Enter s. 52 of the Mortgages Act. Section 52 can be a useful tool for mortgagees where a mortgagor appears to have entered into a ‘sweetheart deal’ for the purposes of hindering or frustrating enforcement efforts. Pursuant to section 52 of the Mortgages Act, the Court may vary or set aside a tenancy agreement where it appears to have been entered into by the mortgage in contemplation of, or after default of, the mortgage with the object of discouraging the mortgagee from taking possession of the property, or adversely affecting the value of the mortgagees interests in the property. In assessing whether or not to set aside a tenancy agreement under section 52 of the Mortgages Act, the Courts consider whether or not the tenancy agreement constitutes a “sweetheart deal or scheme”, to be inherited by the mortgagee in possession. Key factors considered to be indicators of a “sweetheart deal or scheme” include a below fair market rent, and the proximity of the formation of the tenancy agreement to the mortgagor’s default on the mortgage.

To determine whether the tenancy agreement could qualify as a sweetheart deal, the mortgagee can, pursuant to section 50(2) of the Mortgages Act request a copy of any written tenancy agreement from the tenant or the mortgagor, or the particulars of the tenancy agreement where there is no written agreement. If either the mortgagor or the tenant fail to comply, the mortgagee may apply to the Court for an order demanding compliance or, failing same, the mortgagee can apply for an order from the Landlord and Tenant Board to terminate the tenancy on the basis that failure to provide particulars is a form of interference with the mortgagee’s lawful right, privilege or interest (s. 64 of the RTA).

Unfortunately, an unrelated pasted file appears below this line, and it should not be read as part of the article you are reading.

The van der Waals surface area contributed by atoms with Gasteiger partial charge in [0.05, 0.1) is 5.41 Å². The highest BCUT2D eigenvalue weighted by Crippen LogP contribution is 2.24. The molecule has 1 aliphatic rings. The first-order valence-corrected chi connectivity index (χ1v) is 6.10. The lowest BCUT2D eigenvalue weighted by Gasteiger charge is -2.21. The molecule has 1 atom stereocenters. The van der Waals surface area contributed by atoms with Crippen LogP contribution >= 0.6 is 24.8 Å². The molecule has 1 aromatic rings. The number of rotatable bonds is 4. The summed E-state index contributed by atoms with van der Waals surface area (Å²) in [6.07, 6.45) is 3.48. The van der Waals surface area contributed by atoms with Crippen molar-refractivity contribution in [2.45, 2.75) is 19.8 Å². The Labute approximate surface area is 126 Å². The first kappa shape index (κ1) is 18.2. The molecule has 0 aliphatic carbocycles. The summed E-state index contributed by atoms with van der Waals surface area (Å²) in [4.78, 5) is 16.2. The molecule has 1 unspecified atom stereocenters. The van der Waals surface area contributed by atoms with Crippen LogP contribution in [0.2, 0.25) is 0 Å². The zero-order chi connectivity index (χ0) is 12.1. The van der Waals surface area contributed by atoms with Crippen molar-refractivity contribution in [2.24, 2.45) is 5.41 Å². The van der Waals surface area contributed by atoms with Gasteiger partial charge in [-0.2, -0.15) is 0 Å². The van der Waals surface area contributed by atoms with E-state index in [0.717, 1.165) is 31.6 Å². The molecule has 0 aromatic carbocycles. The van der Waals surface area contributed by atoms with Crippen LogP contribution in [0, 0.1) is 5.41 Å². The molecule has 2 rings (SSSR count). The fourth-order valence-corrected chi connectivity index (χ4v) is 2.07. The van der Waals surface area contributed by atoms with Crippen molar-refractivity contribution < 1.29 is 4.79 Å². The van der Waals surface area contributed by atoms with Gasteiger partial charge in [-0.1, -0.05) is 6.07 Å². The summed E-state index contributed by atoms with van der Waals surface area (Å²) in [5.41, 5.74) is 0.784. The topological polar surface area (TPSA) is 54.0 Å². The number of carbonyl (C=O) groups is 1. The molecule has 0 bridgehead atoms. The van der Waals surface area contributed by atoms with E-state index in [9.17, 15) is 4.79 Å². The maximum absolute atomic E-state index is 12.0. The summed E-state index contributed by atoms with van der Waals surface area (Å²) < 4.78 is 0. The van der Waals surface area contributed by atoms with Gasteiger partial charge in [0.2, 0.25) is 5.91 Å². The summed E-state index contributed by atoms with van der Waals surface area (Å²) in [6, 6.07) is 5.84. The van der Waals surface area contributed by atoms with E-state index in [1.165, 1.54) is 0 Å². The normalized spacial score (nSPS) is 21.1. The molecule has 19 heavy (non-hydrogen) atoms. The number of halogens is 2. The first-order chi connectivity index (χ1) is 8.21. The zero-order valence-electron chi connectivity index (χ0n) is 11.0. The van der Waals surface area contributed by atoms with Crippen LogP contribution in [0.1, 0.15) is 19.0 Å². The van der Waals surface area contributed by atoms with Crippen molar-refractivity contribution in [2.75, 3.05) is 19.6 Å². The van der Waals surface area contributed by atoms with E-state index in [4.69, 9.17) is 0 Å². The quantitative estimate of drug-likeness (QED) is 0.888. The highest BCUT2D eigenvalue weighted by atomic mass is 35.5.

While a section 52 application is not the only remedy available to mortgagees where a mortgagor has defaulted on a mortgage and the secured property is tenanted, it can be an efficient tool to tip the balance of the scales in favour of the mortgagee.

If you have any questions regarding land transfer tax or need assistance with the sale, purchase or refinancing of your property do not hesitate to contact Liliana Ferreira directly at [email protected] or at 905 763 3770 x 242. 

*The material provided in this article is for general information purposes only. It is not intended to provide legal advice or opinions of any kind.


About the Author:

Liliana Ferreira's practice encompasses commercial and estate litigation. She advises individual and corporate clients on a range of legal issues such as employment and contract disputes, construction matters and debt recovery claims.

Understanding Land Transfer Tax Before Purchasing a Home
August 22, 2019

Understanding Land Transfer Tax Before Purchasing a Home

Written by Maanas Rautela

Purchasing a home is one of the biggest investments you can make in your lifetime. When it comes to purchasing property, people focus on the purchase price, legal fees, and realtor’s commission in terms of closing costs among other thing, however, you would be surprised how many purchasers are unaware of the land transfer tax (yes, not surprisingly you have to pay the tax collector on a property purchase).